It has been quite some time since my last fishing report mostly due to the poor weather we experienced during the end of October and first week of November. We went through a period of about seven days where the winds topped 20 knots and the sun never shined. Those who did fish had best results soaking cut baits or blind casting lures as cloudy skies and dirty water made sight fishing nearly impossible. This week, however, brought a welcome change to central Florida. The has not been a cloud in the sky, the winds were moderate, and the temperatures hovered in the mid seventies. The water levels have dropped and most flats were crystal clear allowing for some great sight fishing opportunities.
I spent Friday and Saturday at the Florida Sportsman Fishing Show and I picked up a couple 4 inch DOA CAL's in a new color designed for the freshwater fisherman. The purple bait is called grape holographic flake as is not a color commonly used for catching redfish but I wanted to test my theory that presentation is usually more important that color. Monday morning, I hit the flats of Mosquito Lagoon with my friend Paul. We were pleased to find clean water and plenty of redfish. I was also pleased to discover the redfish will eat a purple worm.
With the water temperature now in the 60's and seeing much less mullet on the flats, I tied on a DOA shrimp in morning glory, another new color which is mostly black with a chartreuse tail. I spotted a redfish and cast out the shrimp only to have an unseen trout of about 24" race over and grab it before the redfish saw it. Paul used a 4 inch CAL in gold flake to fool a redfish before we changed locations. We encountered some large black drum that had no desire to play tug of war with us even though we spent a significant amount of time trying. We ended up catching a few more redfish on various color CAL's before calling it a day.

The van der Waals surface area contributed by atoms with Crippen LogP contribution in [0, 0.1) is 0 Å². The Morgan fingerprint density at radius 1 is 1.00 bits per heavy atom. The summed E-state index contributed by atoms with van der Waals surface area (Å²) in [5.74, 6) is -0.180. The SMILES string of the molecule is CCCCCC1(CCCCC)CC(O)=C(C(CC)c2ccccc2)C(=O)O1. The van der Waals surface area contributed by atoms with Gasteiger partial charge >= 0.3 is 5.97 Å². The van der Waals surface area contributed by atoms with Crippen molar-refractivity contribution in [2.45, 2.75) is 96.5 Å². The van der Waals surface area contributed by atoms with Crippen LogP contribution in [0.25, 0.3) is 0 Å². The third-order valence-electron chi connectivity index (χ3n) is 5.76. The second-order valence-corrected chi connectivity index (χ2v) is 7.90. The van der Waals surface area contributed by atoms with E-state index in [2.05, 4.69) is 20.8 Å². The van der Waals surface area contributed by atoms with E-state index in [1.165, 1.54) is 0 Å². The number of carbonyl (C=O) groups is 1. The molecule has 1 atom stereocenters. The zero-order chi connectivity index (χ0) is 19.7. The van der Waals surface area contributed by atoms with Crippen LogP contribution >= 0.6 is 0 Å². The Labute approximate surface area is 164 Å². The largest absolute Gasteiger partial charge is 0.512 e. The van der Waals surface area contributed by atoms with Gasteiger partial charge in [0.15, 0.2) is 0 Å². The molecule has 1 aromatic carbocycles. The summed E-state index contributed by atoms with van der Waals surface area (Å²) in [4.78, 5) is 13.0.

Tuesday, Jerry, from England, joined me in Mosquito Lagoon for another beautiful day. This was Jerry's first time sight fishing for redfish. Throughout the morning, we saw dozens of fish in both schools and singles cruising the shallow flats. Although he learned to sot the fish quickly, it took him a bit of time to get into the habit of leading the fish with the lure. We went to check out the black drum but, just as the previous day, they would show themselves briefly and then vanish into deeper water. At our third spot, Jerry caught a redfish and then followed up with a nice trout on a 5 inch DOA CAL in golden bream with a Woodies rattle.
Jerry had several more bites from redfish that ran at the boat and spit the hook before he could get it set. In all, it was a successful day for his first attempt at sight fishing.
Wednesday, local anglers Al and Sallie joined me in the Mosquito Lagoon. This husband and wife team wanted to learn more about sight fishing for redfish and we did just that the entire day. While they had fun casting to a steady supply of redfish, I was kept entertained by their friendly verbal judo over who was more proficient at precision casting and who caught the bigger fish. While we waited for the sun to climb high enough to allow us to see the fish, Al and Sallie cast to sand holes and grass edges with 5 inch CALs. Al stuck first with a trout and Sallie followed up a short time later with a bigger trout that shook free at boat side. When the sun got up, we started seeing redfish and the competition really heated up. After some adrenaline induced misses, they both managed to catch their first redfish while sight fishing. Al got his on a melonback CAL and Sallie's came on a greene back. As for who caught the bigger fish, I will leave that to them to tell. I suspect their stories will differ.
In addition to plenty of redfish, the improved water quality and clear weather brought plenty of large trout to the shallow sand holes. Trout season is catch and release only through the end of the year in east central Florida. All the very large trout are females and should be handled with care.